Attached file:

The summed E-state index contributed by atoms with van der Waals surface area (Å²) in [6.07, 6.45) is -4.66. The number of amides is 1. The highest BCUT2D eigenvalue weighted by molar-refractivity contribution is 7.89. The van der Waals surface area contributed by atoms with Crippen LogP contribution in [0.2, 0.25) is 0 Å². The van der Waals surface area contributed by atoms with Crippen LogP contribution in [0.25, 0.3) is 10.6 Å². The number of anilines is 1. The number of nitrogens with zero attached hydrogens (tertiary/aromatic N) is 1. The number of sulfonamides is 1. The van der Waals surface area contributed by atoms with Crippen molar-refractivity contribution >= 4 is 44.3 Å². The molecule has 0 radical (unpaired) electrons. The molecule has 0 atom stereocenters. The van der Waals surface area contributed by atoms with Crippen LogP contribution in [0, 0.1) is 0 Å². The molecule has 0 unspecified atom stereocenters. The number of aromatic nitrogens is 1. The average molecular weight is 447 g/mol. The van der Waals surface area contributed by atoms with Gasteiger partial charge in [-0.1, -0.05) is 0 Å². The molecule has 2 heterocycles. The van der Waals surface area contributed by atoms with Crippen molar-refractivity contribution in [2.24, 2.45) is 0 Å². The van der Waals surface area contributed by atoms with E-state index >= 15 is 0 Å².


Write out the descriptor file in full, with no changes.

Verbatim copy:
The summed E-state index contributed by atoms with van der Waals surface area (Å²) in [6.07, 6.45) is -4.66. The number of amides is 1. The highest BCUT2D eigenvalue weighted by molar-refractivity contribution is 7.89. The van der Waals surface area contributed by atoms with Crippen LogP contribution in [0.2, 0.25) is 0 Å². The van der Waals surface area contributed by atoms with Crippen LogP contribution in [0.25, 0.3) is 10.6 Å². The number of anilines is 1. The number of nitrogens with zero attached hydrogens (tertiary/aromatic N) is 1. The number of sulfonamides is 1. The van der Waals surface area contributed by atoms with Crippen molar-refractivity contribution >= 4 is 44.3 Å². The molecule has 0 radical (unpaired) electrons. The molecule has 0 atom stereocenters. The van der Waals surface area contributed by atoms with Crippen LogP contribution in [0, 0.1) is 0 Å². The molecule has 0 unspecified atom stereocenters. The number of aromatic nitrogens is 1. The average molecular weight is 447 g/mol. The van der Waals surface area contributed by atoms with Gasteiger partial charge in [-0.1, -0.05) is 0 Å². The molecule has 2 heterocycles. The van der Waals surface area contributed by atoms with Crippen molar-refractivity contribution in [2.24, 2.45) is 0 Å². The van der Waals surface area contributed by atoms with E-state index >= 15 is 0 Å².